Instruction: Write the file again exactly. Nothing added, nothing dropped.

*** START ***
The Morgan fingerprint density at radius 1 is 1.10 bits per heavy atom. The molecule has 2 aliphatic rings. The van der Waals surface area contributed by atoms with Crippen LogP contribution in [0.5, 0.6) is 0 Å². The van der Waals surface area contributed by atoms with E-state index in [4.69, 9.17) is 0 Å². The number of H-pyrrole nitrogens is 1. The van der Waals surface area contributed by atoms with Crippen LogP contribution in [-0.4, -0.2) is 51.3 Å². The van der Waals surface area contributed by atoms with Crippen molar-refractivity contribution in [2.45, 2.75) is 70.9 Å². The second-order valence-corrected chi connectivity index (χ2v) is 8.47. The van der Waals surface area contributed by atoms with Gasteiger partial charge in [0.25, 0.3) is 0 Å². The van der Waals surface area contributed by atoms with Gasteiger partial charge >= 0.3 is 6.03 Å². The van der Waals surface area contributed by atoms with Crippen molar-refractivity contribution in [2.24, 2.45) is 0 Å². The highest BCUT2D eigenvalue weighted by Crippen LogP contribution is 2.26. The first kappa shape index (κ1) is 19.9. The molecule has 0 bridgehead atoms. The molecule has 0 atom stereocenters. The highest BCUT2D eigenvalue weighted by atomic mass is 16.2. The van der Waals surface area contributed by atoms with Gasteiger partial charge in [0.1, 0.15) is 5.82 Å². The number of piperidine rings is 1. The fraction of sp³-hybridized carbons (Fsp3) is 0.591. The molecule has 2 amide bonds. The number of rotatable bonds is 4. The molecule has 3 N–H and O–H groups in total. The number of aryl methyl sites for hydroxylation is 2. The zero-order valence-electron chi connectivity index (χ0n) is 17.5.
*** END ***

The Morgan fingerprint density at radius 1 is 1.10 bits per heavy atom. The molecule has 2 aliphatic rings. The van der Waals surface area contributed by atoms with Crippen LogP contribution in [0.5, 0.6) is 0 Å². The van der Waals surface area contributed by atoms with E-state index in [4.69, 9.17) is 0 Å². The number of H-pyrrole nitrogens is 1. The van der Waals surface area contributed by atoms with Crippen LogP contribution in [-0.4, -0.2) is 51.3 Å². The van der Waals surface area contributed by atoms with Crippen molar-refractivity contribution in [2.45, 2.75) is 70.9 Å². The second-order valence-corrected chi connectivity index (χ2v) is 8.47. The van der Waals surface area contributed by atoms with Gasteiger partial charge in [0.25, 0.3) is 0 Å². The van der Waals surface area contributed by atoms with Gasteiger partial charge >= 0.3 is 6.03 Å². The van der Waals surface area contributed by atoms with Crippen molar-refractivity contribution in [2.24, 2.45) is 0 Å². The highest BCUT2D eigenvalue weighted by Crippen LogP contribution is 2.26. The first kappa shape index (κ1) is 19.9. The molecule has 0 bridgehead atoms. The molecule has 0 atom stereocenters. The highest BCUT2D eigenvalue weighted by atomic mass is 16.2. The van der Waals surface area contributed by atoms with Gasteiger partial charge in [0.1, 0.15) is 5.82 Å². The number of piperidine rings is 1. The fraction of sp³-hybridized carbons (Fsp3) is 0.591. The molecule has 2 amide bonds. The number of rotatable bonds is 4. The molecule has 3 N–H and O–H groups in total. The number of aryl methyl sites for hydroxylation is 2. The zero-order valence-electron chi connectivity index (χ0n) is 17.5.